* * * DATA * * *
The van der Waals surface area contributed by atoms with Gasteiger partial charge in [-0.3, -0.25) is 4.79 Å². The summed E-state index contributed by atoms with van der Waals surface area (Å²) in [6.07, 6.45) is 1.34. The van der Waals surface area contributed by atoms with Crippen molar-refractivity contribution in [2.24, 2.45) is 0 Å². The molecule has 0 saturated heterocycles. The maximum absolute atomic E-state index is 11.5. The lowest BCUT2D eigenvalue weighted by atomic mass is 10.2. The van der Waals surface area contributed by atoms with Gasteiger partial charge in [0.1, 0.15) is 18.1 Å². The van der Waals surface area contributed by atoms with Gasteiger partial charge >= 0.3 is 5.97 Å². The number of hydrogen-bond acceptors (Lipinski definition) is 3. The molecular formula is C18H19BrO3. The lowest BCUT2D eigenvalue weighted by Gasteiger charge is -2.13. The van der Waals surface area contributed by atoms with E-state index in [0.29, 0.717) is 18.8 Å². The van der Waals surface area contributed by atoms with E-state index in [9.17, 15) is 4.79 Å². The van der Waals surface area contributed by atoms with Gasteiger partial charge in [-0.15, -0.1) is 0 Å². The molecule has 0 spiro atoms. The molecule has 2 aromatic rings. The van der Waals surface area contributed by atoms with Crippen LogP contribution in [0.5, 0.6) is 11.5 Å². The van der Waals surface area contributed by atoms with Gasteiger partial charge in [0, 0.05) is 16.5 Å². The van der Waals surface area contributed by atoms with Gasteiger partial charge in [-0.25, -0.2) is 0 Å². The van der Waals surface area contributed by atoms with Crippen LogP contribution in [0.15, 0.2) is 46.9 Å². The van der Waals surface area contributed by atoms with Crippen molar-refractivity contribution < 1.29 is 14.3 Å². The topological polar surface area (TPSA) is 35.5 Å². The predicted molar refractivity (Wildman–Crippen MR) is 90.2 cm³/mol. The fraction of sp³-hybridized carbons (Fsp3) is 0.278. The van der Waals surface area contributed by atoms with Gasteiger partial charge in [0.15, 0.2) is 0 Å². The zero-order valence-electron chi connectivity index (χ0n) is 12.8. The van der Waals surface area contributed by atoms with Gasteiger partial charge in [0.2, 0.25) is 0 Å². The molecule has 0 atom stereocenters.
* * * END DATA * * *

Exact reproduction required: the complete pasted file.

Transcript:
The van der Waals surface area contributed by atoms with Gasteiger partial charge in [-0.3, -0.25) is 4.79 Å². The summed E-state index contributed by atoms with van der Waals surface area (Å²) in [6.07, 6.45) is 1.34. The van der Waals surface area contributed by atoms with Crippen molar-refractivity contribution in [2.24, 2.45) is 0 Å². The molecule has 0 saturated heterocycles. The maximum absolute atomic E-state index is 11.5. The lowest BCUT2D eigenvalue weighted by atomic mass is 10.2. The van der Waals surface area contributed by atoms with Gasteiger partial charge in [0.1, 0.15) is 18.1 Å². The van der Waals surface area contributed by atoms with Gasteiger partial charge >= 0.3 is 5.97 Å². The number of hydrogen-bond acceptors (Lipinski definition) is 3. The molecular formula is C18H19BrO3. The lowest BCUT2D eigenvalue weighted by Gasteiger charge is -2.13. The van der Waals surface area contributed by atoms with E-state index in [0.29, 0.717) is 18.8 Å². The van der Waals surface area contributed by atoms with E-state index in [9.17, 15) is 4.79 Å². The van der Waals surface area contributed by atoms with Gasteiger partial charge in [-0.15, -0.1) is 0 Å². The molecule has 0 spiro atoms. The molecule has 2 aromatic rings. The van der Waals surface area contributed by atoms with Crippen LogP contribution in [0.5, 0.6) is 11.5 Å². The van der Waals surface area contributed by atoms with Gasteiger partial charge in [0, 0.05) is 16.5 Å². The van der Waals surface area contributed by atoms with Gasteiger partial charge in [-0.25, -0.2) is 0 Å². The van der Waals surface area contributed by atoms with Crippen LogP contribution in [0.15, 0.2) is 46.9 Å². The van der Waals surface area contributed by atoms with Crippen molar-refractivity contribution < 1.29 is 14.3 Å². The topological polar surface area (TPSA) is 35.5 Å². The predicted molar refractivity (Wildman–Crippen MR) is 90.2 cm³/mol. The fraction of sp³-hybridized carbons (Fsp3) is 0.278. The van der Waals surface area contributed by atoms with Gasteiger partial charge in [0.15, 0.2) is 0 Å². The zero-order valence-electron chi connectivity index (χ0n) is 12.8. The van der Waals surface area contributed by atoms with Gasteiger partial charge in [0.2, 0.25) is 0 Å². The molecule has 0 atom stereocenters.